NASCAR race driver Tony Stewart on Friday spoke publicly for the first time since striking and killing Kevin Ward Jr. on Aug. 9 at a dirt track in upstate New York.
Stewart read a brief statement in which he said the tragedy "will affect his life forever":
"This has been one of the toughest tragedies I've ever had to deal with both professionally and personally. This is something that will definitely affect my life forever. This is a sadness and a pain that I hope no one ever has to experience in their life.
With that being said, I know that the pain and the mourning that Kevin Ward's family and friends are experiencing is something that I can't possibly imagine.
I want Kevin's father, Kevin Sr., and his mother Pam, and his sisters Christi, Kayla, Katelyn, to know that every day I'm thinking about them and praying for them.
The racing community is a large family, as you guys know. Everyone's saddened with this tragedy.
I want to thank all my friends and family for their support through this tough emotional time, and the support from the NASCAR community, my partners, all of our employees. It's been overwhelming.
I've taken the last couple weeks off out of respect for Kevin and his family, and also to cope with the accident in my own way. It's given me the time to think about life and how easy it is to take it for granted.
I miss my team, my teammates. I miss being back in the race car. I think being back in the car this week with my racing family will help me get through this difficult time.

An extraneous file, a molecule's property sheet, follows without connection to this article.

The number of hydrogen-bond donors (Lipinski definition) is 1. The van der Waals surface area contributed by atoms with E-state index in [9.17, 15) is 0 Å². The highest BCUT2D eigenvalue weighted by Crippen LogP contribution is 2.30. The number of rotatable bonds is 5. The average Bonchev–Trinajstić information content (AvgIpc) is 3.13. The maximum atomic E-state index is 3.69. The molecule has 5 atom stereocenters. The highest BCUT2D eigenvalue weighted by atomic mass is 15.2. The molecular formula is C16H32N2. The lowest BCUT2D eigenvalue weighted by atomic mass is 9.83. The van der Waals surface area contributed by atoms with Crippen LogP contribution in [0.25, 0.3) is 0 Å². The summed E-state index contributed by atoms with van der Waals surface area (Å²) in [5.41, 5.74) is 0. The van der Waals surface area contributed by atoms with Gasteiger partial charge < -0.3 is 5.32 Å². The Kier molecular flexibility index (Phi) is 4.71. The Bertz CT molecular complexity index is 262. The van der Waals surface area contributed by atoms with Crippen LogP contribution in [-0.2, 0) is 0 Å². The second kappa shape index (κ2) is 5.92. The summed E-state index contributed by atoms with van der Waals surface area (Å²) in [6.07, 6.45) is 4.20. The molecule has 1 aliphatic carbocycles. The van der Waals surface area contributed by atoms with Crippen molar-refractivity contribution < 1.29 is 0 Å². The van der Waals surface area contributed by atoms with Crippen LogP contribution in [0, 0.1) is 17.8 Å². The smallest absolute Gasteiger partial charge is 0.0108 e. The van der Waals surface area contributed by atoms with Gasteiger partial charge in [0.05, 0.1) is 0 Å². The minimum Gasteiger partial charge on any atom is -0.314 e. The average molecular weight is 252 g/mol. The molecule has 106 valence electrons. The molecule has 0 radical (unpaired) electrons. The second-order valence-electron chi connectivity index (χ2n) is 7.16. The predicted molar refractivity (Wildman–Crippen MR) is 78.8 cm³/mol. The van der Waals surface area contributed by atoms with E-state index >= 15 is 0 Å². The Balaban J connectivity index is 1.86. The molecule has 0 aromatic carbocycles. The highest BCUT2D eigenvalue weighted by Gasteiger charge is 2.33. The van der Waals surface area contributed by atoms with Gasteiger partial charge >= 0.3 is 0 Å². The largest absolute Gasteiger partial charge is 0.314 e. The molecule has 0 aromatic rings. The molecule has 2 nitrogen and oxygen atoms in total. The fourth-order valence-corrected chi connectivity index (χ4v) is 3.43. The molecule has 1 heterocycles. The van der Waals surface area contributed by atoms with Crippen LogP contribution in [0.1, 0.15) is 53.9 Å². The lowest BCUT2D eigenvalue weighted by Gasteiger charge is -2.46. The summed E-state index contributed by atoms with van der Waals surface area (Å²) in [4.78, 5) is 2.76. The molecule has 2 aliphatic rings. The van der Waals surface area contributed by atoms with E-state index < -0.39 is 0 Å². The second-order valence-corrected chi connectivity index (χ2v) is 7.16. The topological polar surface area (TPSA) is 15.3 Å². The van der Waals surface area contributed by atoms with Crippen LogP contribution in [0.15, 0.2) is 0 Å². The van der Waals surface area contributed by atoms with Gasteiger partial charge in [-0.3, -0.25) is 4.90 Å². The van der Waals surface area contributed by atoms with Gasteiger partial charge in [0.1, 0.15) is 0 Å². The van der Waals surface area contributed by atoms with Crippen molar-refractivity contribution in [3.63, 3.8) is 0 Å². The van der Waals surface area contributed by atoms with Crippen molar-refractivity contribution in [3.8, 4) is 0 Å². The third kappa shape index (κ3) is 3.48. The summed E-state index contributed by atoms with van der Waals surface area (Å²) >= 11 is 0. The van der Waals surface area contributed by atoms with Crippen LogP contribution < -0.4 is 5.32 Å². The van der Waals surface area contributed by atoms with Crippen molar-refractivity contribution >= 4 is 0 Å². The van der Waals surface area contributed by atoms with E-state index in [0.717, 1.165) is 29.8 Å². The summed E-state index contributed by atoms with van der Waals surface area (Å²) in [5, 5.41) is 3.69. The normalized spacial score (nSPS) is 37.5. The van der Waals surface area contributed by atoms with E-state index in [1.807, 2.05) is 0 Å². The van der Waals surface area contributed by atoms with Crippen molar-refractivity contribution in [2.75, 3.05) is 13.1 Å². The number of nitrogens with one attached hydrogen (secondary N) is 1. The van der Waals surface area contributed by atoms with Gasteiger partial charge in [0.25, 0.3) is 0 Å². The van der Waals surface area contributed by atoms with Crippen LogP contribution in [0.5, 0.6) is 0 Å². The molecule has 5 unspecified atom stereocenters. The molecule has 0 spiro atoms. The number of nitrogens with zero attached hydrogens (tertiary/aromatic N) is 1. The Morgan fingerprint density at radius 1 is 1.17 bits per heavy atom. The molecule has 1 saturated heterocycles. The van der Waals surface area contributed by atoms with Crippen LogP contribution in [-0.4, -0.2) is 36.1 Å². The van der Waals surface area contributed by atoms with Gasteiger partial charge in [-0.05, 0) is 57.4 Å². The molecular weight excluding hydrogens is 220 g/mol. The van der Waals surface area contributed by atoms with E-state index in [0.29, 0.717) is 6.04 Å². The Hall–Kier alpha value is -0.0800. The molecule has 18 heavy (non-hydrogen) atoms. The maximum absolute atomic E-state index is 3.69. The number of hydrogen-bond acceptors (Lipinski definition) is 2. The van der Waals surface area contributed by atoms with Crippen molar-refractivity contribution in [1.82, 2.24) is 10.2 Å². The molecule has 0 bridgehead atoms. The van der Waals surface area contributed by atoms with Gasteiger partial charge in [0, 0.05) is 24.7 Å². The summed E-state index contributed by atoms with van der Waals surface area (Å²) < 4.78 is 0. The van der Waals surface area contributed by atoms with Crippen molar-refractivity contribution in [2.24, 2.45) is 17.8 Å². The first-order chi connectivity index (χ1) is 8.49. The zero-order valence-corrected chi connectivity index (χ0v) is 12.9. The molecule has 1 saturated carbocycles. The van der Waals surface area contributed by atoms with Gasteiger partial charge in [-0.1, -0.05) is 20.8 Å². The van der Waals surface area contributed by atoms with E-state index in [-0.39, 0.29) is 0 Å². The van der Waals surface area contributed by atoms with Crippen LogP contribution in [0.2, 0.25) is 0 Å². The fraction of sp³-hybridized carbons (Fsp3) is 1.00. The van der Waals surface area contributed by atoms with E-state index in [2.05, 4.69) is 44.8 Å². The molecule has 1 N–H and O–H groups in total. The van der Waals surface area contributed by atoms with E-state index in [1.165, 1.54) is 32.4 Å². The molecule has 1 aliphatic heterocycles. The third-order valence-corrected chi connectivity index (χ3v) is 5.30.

I also understand that all of you have many questions and want a lot of answers; however I need to respect the ongoing investigation process and cannot answer and address the questions at this time. Emotionally I'm not sure if I could answer them anyway.
We're here to race this weekend, and I appreciate your respect. There will be a day when I can sit here and answer the questions. Thank you."
The three-time NASCAR champion returns to the track in Atlanta for the first time this weekend since the fatal accident.
Video posted to YouTube shows Ward getting out of his car at Canandaigua Motorsports Park and gesticulating after Stewart's car drifted into his, sending his car into a wall.
As Stewart's car passed Ward, his rear tire hit the 17-year-old driver and flung him into the air. Ward was later pronounced dead at the hospital.
Ontario (NY) County Sheriff Philip Povero has said there is no evidence to support criminal intent by Stewart. Povero said Thursday the investigation is still ongoing.
NASCAR President Mike Helton also spoke Friday, welcoming Stewart back.
Since the Aug. 9 crash, NASCAR has revised its rules, preventing drivers from exiting their vehicles unless their car is on fire.
Michael Hayes is a senior reporter for BuzzFeed News and is based in New York.
Contact Mike Hayes at firstname.lastname@example.org.
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